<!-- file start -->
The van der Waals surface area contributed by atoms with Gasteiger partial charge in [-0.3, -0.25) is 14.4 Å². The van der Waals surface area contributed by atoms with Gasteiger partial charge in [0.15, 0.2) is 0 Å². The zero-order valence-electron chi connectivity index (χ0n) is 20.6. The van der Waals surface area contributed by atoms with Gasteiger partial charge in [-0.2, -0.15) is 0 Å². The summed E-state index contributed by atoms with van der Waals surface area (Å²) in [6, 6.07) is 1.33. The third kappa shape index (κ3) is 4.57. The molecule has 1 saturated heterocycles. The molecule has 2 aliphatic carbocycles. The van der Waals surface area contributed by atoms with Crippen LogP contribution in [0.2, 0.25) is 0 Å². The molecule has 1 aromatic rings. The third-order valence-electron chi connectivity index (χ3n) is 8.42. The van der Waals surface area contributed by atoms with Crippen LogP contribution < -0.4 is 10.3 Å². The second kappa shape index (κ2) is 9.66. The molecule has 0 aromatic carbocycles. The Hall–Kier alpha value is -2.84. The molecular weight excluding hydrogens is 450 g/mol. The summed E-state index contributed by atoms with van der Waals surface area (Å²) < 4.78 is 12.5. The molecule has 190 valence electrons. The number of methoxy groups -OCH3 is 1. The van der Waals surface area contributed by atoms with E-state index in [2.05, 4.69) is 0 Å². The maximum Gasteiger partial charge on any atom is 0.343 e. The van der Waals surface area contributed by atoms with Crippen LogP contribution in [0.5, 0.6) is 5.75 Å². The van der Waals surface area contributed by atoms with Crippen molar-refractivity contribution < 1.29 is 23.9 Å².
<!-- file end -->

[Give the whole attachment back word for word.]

The van der Waals surface area contributed by atoms with Gasteiger partial charge in [-0.3, -0.25) is 14.4 Å². The van der Waals surface area contributed by atoms with Gasteiger partial charge in [0.15, 0.2) is 0 Å². The zero-order valence-electron chi connectivity index (χ0n) is 20.6. The van der Waals surface area contributed by atoms with Gasteiger partial charge in [-0.2, -0.15) is 0 Å². The summed E-state index contributed by atoms with van der Waals surface area (Å²) in [6, 6.07) is 1.33. The third kappa shape index (κ3) is 4.57. The molecule has 1 saturated heterocycles. The molecule has 2 aliphatic carbocycles. The van der Waals surface area contributed by atoms with Crippen LogP contribution in [0.2, 0.25) is 0 Å². The molecule has 1 aromatic rings. The third-order valence-electron chi connectivity index (χ3n) is 8.42. The van der Waals surface area contributed by atoms with Crippen LogP contribution < -0.4 is 10.3 Å². The second kappa shape index (κ2) is 9.66. The molecule has 0 aromatic carbocycles. The Hall–Kier alpha value is -2.84. The molecular weight excluding hydrogens is 450 g/mol. The summed E-state index contributed by atoms with van der Waals surface area (Å²) < 4.78 is 12.5. The molecule has 190 valence electrons. The number of methoxy groups -OCH3 is 1. The van der Waals surface area contributed by atoms with E-state index in [2.05, 4.69) is 0 Å². The maximum Gasteiger partial charge on any atom is 0.343 e. The van der Waals surface area contributed by atoms with Crippen LogP contribution in [0.5, 0.6) is 5.75 Å². The van der Waals surface area contributed by atoms with Crippen molar-refractivity contribution < 1.29 is 23.9 Å².